By the end of the winter term in the fourth year of study the students submit the elaborated dissertation thesis to the supervisor, who scores this elaborate. The final dissertation thesis is expected to be submitted by the student by the end of the fourth year of the studies.
In full-time study form, during the study period the student is obliged to pass a pedagogical practice, i.e. participate in the education process. The participation of the student in the pedagogical activities is part of his/her research preparations. By the pedagogical practice the student gains experience in passing the knowledge and improves the presentation skills. The pedagogical practice load (exercises, laboratories, project supervision etc.) of the student is specified by the head of the department based on the agreement with the student’s supervisor. The duty of pedagogical practice does not apply to students-payers and combined study program students. The involvement of the student in the education process within the pedagogical practice is confirmed by the supervisor in the Information System of the university.
Issued topics of Doctoral Study Program
The new generation of Low Power Wide Area Networks (LPWANs) considers a huge amount of connected IoT devices that can be employed in various application scenarios. Hence, to extend features of LPWAN technologies on physical layer (PHY) level with focus on the requirements of application scenarios, advanced signal processing techniques will be necessary. This dissertation thesis deals with the research of emerging signal processing techniques for different LPWA technologies (e.g. LoRa) with focus on various use case scenarios. Attention should be devoted to multiple modulation schemes (e.g. Turbo-FSK) and techniques that can increase the signal bandwidth and data rate of different LPWA technologies without significant change of the basic features of LPWAN (e.g. reliable long-range communication, high energy efficiency, resistance against interferences). The aim of this work is to verify the proposed solutions and their analysis with appropriate simulation models (e.g. in MATLAB). Verification of the theoretical (simulation) results by measurements of real RF signals in laboratory conditions (e.g. SDR-USRP radio) is also considered. The outputs of the work should offer complementary trade-offs to match the range and data rate requirements of applications.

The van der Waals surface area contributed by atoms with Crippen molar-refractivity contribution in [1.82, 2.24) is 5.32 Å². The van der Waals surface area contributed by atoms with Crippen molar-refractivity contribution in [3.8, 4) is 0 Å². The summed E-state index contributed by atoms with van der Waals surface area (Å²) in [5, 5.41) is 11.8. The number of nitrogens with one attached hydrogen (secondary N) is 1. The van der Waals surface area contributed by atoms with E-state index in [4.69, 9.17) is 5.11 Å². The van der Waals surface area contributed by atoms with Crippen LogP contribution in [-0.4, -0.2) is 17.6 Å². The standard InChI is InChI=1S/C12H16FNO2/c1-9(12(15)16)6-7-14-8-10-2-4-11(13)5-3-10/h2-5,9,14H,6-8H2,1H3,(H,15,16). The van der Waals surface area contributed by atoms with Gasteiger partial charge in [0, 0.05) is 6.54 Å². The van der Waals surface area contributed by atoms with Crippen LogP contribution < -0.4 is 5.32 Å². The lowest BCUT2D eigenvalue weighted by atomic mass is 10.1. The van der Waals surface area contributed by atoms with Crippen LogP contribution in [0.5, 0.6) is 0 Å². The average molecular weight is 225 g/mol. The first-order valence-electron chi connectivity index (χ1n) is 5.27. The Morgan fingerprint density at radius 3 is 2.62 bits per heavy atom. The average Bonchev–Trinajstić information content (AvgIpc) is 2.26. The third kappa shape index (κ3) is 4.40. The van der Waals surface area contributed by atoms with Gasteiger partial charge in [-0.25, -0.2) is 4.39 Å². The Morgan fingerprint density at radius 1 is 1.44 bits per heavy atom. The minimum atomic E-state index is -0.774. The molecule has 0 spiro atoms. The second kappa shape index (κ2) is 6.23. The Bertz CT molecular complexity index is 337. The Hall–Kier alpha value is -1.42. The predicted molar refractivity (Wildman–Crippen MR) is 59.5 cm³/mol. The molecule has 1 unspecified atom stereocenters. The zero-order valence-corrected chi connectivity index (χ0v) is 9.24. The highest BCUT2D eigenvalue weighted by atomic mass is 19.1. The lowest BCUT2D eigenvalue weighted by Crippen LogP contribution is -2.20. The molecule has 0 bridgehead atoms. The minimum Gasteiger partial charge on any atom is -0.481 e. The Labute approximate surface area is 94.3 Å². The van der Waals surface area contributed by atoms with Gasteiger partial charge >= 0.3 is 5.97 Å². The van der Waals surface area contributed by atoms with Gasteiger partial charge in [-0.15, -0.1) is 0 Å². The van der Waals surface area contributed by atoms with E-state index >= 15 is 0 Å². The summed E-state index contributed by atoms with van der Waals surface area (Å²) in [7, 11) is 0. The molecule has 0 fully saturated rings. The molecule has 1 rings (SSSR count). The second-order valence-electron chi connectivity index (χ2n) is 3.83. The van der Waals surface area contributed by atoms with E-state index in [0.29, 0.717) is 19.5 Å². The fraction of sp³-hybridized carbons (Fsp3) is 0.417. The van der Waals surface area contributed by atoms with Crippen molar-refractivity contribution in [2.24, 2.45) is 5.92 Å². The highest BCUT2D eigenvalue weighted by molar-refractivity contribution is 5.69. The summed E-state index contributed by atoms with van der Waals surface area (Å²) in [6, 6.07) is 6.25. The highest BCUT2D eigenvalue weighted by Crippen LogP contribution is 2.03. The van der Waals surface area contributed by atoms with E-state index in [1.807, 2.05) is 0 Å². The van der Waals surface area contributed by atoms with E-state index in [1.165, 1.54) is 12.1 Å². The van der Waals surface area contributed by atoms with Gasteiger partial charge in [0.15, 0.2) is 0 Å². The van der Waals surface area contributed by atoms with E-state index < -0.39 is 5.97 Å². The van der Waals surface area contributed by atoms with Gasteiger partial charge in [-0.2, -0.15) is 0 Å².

Tutor: Polák Ladislav, doc. Ing., Ph.D.